“Emerging” is Lobethal Woollen Mill study (number 20) in mixed media on wood, 400mm²—painted and exhibited during SALA 2021. The painting represents creativity and the awakening of the community from the dream-like state of 2020, 2021. It also portrays my personal experience of re-emergence into everyday activities beyond the walls of my home. Beyond FaceTime, Zoom and Netflix, and into familiar (some might say old-fashioned) social connections and activities. This is my creative emerging.
2022 is a new consciousness with that built-in awareness of slow-time, smushed into tiny segments of time-lapsed recall. I guess that’s what natural disasters and pandemics do; refocus the conscious memory to a protective ‘limp’ mode. WinZip for the brain, a process condensing wasted space. Or maybe it’s like a two-year long-haul flight that in hindsight, takes up the tiniest byte of memory due to perpetual sameness. This could generate a kind of forgetness,2 enabling forward movement.
Bushfires and Covid
“Emerging” is a collective vision of hope and is deliberately painted as if it materializes from the land itself.
The geographical location of the Adelaide Hills binds us as a community. I call this home. It provides a place for my feet on the earth; for toes to dig into sand and soil, to rinse under flowing water, a place to pause for a time. We can’t help but have moments of shared experiences due to proximity.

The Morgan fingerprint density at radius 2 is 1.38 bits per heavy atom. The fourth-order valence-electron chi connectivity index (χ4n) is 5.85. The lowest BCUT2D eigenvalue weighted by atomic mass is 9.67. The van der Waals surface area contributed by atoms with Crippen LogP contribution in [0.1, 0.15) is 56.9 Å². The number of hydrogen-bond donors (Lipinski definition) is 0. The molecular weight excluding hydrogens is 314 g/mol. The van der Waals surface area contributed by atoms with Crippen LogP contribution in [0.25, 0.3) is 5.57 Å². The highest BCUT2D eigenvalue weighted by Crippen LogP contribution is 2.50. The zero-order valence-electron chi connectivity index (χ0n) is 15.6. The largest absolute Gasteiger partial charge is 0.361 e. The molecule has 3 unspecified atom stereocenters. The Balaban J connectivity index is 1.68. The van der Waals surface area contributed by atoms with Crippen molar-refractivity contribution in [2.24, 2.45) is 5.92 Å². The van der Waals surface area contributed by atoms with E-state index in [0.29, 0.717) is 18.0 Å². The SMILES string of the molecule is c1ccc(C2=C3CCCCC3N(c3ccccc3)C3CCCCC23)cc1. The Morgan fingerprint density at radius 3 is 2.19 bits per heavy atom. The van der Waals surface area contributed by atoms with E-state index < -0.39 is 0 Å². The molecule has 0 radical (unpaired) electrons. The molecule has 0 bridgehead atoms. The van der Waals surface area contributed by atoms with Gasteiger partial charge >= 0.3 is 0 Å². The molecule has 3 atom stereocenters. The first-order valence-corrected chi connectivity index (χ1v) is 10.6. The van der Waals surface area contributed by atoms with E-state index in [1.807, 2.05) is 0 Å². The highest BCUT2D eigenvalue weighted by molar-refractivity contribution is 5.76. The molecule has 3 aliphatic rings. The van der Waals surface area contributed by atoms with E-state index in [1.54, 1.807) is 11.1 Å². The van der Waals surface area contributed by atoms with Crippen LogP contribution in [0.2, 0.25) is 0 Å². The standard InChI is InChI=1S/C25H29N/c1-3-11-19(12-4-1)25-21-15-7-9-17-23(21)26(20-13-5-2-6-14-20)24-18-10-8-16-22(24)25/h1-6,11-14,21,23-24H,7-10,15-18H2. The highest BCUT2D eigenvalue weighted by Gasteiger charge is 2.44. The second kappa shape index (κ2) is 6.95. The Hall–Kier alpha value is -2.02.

The bushfires sent us fleeing to the outside of our space; leaving our place and dwellings and wildlife and memories to fend for themselves. During COVID, just a few months later, we barricaded ourselves inside our place.
Amongst this toing and froing, the buildings of the Mill (unharmed by bushfires and viruses) emerged larger than before. In my mind they became a symbol of constancy and change. And in 2022, they became a place of furious determined gathering, as if an elixir of re-enrichment. There were markets, festivals, music, recovery, joyfulness, tears, workshops, productivity and activity, and the word “bustling” returned to the present tense.
Place and Activity
Lobethal is relevant to me right now because I am within it as a place. I am part of its taskscape; an active participant. I move through this geography as a surface dweller engaged in everyday activities. If tracked, my activities would produce chaotic, anachronistic patterns; all those important daily tasks reduced to string theory patterns of energy.
One day, however, my point of view, efforts and reality will disappear. I will move to the outside of my place; no longer able to perform my jobs and participate in the communal taskscape. But, as I become organic matter within the earth, I will be inside place again. Literally, a topographical layer.
Capsules of Activity
I have chosen to paint the buildings of the Lobethal Woollen Mill. I could have chosen, instead, the surrounding landscapes, flora, fauna, people and/or activities. But these buildings represent the overflow of dynamic energy of activity; human, non-human, animate, inanimate.